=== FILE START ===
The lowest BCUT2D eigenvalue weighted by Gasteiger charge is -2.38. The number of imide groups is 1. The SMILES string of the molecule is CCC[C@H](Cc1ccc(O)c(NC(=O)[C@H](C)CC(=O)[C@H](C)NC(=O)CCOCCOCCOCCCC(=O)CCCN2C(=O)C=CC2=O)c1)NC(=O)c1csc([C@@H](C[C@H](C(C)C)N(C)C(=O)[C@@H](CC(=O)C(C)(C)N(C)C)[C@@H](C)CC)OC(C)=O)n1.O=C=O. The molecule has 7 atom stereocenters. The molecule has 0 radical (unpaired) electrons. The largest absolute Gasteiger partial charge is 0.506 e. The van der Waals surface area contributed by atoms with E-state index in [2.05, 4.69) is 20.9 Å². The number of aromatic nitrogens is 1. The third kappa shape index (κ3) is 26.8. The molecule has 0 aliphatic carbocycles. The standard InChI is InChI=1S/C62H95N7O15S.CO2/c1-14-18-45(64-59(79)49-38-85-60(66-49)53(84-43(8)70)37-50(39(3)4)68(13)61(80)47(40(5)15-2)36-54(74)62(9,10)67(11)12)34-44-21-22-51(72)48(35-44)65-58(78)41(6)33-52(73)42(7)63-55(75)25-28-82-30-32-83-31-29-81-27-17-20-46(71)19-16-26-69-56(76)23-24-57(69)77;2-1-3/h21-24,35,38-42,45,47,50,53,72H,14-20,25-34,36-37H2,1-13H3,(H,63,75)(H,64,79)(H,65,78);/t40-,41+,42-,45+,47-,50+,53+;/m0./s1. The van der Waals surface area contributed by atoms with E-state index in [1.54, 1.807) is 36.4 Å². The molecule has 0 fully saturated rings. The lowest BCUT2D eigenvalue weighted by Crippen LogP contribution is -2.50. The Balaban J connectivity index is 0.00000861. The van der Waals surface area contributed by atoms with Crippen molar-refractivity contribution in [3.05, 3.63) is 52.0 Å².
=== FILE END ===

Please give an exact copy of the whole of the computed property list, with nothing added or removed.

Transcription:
The lowest BCUT2D eigenvalue weighted by Gasteiger charge is -2.38. The number of imide groups is 1. The SMILES string of the molecule is CCC[C@H](Cc1ccc(O)c(NC(=O)[C@H](C)CC(=O)[C@H](C)NC(=O)CCOCCOCCOCCCC(=O)CCCN2C(=O)C=CC2=O)c1)NC(=O)c1csc([C@@H](C[C@H](C(C)C)N(C)C(=O)[C@@H](CC(=O)C(C)(C)N(C)C)[C@@H](C)CC)OC(C)=O)n1.O=C=O. The molecule has 7 atom stereocenters. The molecule has 0 radical (unpaired) electrons. The largest absolute Gasteiger partial charge is 0.506 e. The van der Waals surface area contributed by atoms with E-state index in [2.05, 4.69) is 20.9 Å². The number of aromatic nitrogens is 1. The third kappa shape index (κ3) is 26.8. The molecule has 0 aliphatic carbocycles. The standard InChI is InChI=1S/C62H95N7O15S.CO2/c1-14-18-45(64-59(79)49-38-85-60(66-49)53(84-43(8)70)37-50(39(3)4)68(13)61(80)47(40(5)15-2)36-54(74)62(9,10)67(11)12)34-44-21-22-51(72)48(35-44)65-58(78)41(6)33-52(73)42(7)63-55(75)25-28-82-30-32-83-31-29-81-27-17-20-46(71)19-16-26-69-56(76)23-24-57(69)77;2-1-3/h21-24,35,38-42,45,47,50,53,72H,14-20,25-34,36-37H2,1-13H3,(H,63,75)(H,64,79)(H,65,78);/t40-,41+,42-,45+,47-,50+,53+;/m0./s1. The van der Waals surface area contributed by atoms with E-state index in [1.54, 1.807) is 36.4 Å². The molecule has 0 fully saturated rings. The lowest BCUT2D eigenvalue weighted by Crippen LogP contribution is -2.50. The Balaban J connectivity index is 0.00000861. The van der Waals surface area contributed by atoms with Crippen molar-refractivity contribution in [3.05, 3.63) is 52.0 Å².